"I was pulled under, trampled—the crotch was yanked out of my brand-new jeans [. . .] I was kicked with a white Adidas before I became unconscious."
Sounds pretty scary right? So what was it? Soccer hooligan riot? Controversial political protest gone awry? Student demonstration gone violent?
Or, a race for $28.99 worth of pulsating synthetic fur?
If you answered D, then congratulations. You're a witness to the soulless materialism of sheeplike 90s suburban parents. Yes, that right. Innocent unsuspecting shop clerks were trampled and concussed all for the unworthy cause of an overpriced, overrated toy. Something tells me that guy wasn't laughing nearly as much as these toys. Or TYCO, for that matter. I'm sure we can all imagine that journey to the bank involved a lot of uncontrollable giggling. And I mean all the way there.
Though I was a bit too old (and let's be real here, too cool) to have any remote desire for a Sesame Street themed toy in 1996, I was perplexed and amazed by the impact this single plaything had on our fair nation. Every couple of years or so, a toy comes on to the market that takes off in an unanticipated and astronomical way. While usually the trajectory of a toy's success is pretty stable, every once in a while one comes along that becomes an absolute hands-down no-two-ways-about-it must have item. As in we've got people trading black market kidneys for these things.
It also seems that once this path of toy-crazed destruction begins, it can not be stopped. No rational intervention of any kind seems enough to quell the unquenchable desire to one-up our neighbors. It became about the principle of the thing--or in this case, the lack thereof. People went completely insane, manic under the spell of owning the most coveted holiday item of the year. Congratulations, you Jiminy Cricket-less bastards.
The best part of the whole shebang was the Sophacles-level of irony hiding just beneath the surface. Elmo, as a character, was the ultimate prototype for sweet, kind, good-natured innocence. Never in a million years would he engage in any type of violence--he was a monster in name and bodily fluffiness alone. These were values people wanted to pass down to their kids. So much so, in fact, that they were willing to completely disregard these same values in their unbridled bloodlust for these toys. Smooth move, parents.
I'm sure if my parents had trampled some poor shmoe down at Toys 'R Us without so much asking after his broken bones and resultant disfigurement, I'd be pretty pleased. After all, I'd have Elmo as my moral guide. That pretty much makes up for it, right?
Too bad our Tickle-Me pal didn't offer much in the way of substance, or even any type of real underlying value. Take a look at the toy in question in its natural habitat in its depiction in the original 1996 ad:
What? Really? We're trampling people for that? That thing sort of...sucks. It's not really exceptional in any way. I mean, yeah, it shakes. Great. It laughs in a horribly irritating high-pitched tone. Remind me again why we all want one of these?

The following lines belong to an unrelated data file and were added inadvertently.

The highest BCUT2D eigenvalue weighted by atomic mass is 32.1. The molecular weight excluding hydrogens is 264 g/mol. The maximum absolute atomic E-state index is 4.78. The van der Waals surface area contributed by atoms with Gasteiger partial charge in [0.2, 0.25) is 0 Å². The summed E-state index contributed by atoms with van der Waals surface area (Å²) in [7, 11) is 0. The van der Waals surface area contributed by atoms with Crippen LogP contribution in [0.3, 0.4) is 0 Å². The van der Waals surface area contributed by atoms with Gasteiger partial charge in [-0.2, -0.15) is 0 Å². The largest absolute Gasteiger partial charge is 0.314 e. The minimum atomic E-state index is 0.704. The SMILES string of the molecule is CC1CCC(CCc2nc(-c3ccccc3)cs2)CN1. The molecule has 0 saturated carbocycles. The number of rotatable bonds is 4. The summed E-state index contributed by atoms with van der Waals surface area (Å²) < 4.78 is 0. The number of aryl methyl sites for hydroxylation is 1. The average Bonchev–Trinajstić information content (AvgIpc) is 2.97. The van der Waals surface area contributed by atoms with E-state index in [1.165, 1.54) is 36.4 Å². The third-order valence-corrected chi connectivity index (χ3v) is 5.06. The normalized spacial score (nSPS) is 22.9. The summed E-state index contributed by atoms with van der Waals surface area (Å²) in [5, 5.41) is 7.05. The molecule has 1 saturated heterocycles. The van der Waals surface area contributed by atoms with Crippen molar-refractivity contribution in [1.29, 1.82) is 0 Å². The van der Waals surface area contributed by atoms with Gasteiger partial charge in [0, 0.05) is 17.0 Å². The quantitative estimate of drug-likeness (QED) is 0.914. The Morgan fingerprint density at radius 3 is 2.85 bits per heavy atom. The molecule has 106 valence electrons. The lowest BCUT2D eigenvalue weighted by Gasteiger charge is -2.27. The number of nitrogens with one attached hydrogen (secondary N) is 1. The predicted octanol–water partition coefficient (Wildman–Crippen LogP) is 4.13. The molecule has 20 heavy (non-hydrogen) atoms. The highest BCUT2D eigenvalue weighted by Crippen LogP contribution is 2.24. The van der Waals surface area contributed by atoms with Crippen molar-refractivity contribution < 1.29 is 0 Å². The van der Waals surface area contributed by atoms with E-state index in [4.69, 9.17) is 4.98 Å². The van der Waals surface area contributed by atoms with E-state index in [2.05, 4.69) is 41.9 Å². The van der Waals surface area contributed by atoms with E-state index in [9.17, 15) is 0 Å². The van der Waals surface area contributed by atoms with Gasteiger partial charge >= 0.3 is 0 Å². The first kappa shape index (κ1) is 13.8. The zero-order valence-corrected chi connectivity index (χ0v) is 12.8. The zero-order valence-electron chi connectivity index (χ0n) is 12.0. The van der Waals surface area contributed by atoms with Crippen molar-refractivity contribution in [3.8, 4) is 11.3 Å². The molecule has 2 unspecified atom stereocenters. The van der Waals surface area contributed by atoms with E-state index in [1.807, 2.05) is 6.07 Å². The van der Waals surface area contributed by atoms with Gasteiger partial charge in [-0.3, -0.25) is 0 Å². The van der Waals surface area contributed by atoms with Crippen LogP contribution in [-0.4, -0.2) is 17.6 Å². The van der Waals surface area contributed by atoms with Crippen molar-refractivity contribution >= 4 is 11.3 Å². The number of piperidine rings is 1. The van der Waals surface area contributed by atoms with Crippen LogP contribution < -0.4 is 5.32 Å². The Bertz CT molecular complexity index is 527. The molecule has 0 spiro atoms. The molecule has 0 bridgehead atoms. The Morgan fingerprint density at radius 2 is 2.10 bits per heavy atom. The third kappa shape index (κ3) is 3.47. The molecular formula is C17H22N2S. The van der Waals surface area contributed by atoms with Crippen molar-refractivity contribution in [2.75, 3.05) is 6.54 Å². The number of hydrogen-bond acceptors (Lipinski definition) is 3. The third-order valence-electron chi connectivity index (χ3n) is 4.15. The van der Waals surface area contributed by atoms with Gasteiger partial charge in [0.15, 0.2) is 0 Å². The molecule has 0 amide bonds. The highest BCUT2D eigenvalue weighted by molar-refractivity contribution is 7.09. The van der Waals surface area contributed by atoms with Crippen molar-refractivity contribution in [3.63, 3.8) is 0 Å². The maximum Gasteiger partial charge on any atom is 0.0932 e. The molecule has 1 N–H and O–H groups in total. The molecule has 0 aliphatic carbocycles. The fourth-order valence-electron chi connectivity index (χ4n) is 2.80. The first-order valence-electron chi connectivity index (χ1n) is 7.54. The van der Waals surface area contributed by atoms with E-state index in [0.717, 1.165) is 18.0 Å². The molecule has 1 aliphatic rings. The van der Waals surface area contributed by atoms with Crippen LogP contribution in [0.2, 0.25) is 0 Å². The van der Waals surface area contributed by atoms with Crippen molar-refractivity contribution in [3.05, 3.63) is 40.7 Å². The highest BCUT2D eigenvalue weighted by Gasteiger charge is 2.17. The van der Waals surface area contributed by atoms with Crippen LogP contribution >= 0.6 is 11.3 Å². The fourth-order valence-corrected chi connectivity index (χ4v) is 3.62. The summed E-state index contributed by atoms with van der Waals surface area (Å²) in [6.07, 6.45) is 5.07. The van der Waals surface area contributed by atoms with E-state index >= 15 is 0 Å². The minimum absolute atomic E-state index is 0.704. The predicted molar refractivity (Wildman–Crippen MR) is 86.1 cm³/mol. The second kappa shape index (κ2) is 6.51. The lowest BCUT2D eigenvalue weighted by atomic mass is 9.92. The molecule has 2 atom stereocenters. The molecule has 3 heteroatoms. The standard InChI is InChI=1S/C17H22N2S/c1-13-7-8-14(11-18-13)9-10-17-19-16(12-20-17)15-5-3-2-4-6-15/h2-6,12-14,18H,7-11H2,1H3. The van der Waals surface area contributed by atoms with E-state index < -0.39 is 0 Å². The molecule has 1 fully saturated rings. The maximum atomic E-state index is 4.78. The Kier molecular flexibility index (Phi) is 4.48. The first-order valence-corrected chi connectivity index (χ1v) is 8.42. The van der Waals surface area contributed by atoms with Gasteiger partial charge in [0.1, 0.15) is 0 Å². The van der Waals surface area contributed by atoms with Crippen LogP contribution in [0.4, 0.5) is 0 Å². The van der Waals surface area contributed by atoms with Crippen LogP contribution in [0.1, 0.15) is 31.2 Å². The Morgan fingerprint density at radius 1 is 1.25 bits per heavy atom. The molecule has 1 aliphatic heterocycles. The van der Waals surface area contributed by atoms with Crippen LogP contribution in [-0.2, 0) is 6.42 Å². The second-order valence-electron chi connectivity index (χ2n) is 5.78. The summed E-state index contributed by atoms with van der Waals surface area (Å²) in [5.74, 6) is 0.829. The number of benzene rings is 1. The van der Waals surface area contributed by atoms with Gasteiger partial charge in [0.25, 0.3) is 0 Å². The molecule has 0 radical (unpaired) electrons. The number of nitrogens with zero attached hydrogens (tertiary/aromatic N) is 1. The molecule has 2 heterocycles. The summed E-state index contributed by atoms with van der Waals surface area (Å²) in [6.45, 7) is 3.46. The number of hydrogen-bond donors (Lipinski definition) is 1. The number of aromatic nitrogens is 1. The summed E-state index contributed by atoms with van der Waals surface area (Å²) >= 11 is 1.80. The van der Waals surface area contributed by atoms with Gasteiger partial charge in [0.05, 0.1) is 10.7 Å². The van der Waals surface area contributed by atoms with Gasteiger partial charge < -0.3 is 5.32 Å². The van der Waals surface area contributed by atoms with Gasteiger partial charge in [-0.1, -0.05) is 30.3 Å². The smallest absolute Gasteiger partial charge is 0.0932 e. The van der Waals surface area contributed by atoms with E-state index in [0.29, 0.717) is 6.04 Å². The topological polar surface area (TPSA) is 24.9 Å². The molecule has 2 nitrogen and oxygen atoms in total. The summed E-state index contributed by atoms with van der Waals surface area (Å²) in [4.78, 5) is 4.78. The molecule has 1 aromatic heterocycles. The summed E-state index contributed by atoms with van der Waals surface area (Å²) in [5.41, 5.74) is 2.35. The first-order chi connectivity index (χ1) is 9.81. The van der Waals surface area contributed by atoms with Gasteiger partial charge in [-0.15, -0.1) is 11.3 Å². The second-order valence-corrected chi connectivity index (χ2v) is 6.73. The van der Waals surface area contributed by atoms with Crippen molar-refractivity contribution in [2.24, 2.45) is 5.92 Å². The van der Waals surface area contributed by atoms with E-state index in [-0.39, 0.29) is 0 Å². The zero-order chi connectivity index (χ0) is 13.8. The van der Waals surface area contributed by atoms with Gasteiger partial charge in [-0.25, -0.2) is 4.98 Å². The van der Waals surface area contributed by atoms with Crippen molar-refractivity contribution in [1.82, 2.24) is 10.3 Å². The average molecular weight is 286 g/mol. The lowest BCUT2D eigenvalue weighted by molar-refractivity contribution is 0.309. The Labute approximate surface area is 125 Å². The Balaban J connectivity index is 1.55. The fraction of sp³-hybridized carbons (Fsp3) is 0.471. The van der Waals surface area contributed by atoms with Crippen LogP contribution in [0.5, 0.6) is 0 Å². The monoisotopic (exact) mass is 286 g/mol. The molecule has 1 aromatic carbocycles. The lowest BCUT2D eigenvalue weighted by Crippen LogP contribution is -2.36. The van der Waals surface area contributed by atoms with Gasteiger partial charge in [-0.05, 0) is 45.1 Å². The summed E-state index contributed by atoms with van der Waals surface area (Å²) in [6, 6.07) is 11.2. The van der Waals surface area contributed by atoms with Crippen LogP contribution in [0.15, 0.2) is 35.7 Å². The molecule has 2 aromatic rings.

Oh, right. Because we're slaves to a competition-driven consumer society. I'd almost forgotten. I suppose if you really get down to it, the vibration was marginally high-tech for the time. It used similar technology to the type of feedback you get now on your Wii when you run over a penguin in Mario Kart*. It was kind of cute in a "I see this thing every day on TV but don't really need one in my own home" sort of way. It didn't seem to have all that much going for it substance-wise outside of the ample hype.
Keep in mind this was not the only Elmo doll on the market. There were dozens of others that for some reason or other had failed to become the almighty chosen one for the holiday season. That vibrating censor and voice chip was just the tipping point to drive this toy to phenomenon status. People who'd been lucky enough to buy one before the craze took over everything and everyone made out pretty nicely overall on the deal. These toys were selling in unofficial markets for upwards of $1000. I'm sorry, if you missed that, that sum was $1000. Given, this was the 90s and the economic climate was a bit less dire, but geez. No wonder people hate America. I blame Tickle-Me Elmo.**
Just like any craze, the hysteria subsided almost as quickly as it had crested. TYCO tried to quickly cash in on the brand by offering up a whole line of Tickle-Me Sesame Street friends, but it seems everyone had had just about as much tickling as they could take. It was time to lay the concept to rest, especially if we ever wanted our late-night talk show hosts to joke about anything else.
This was not, however, the last we saw of Tickle Me Elmo. In 2006, the 10th anniversary of the original release, Fisher Price unleashed TMX limited edition Tickle Me Elmo Extreme. Yep, extreme.
Okay, that one was too creepy, even for me? What's with the Cheaters/Cops-grade blurring? What exactly are they hiding? Let's try that one more time:
Nope, I was right the first time. Still creepy.
*What? I'm really bad at Mario Kart.
**Remember, if you don't buy a Tickle-Me Elmo, the terrorists win.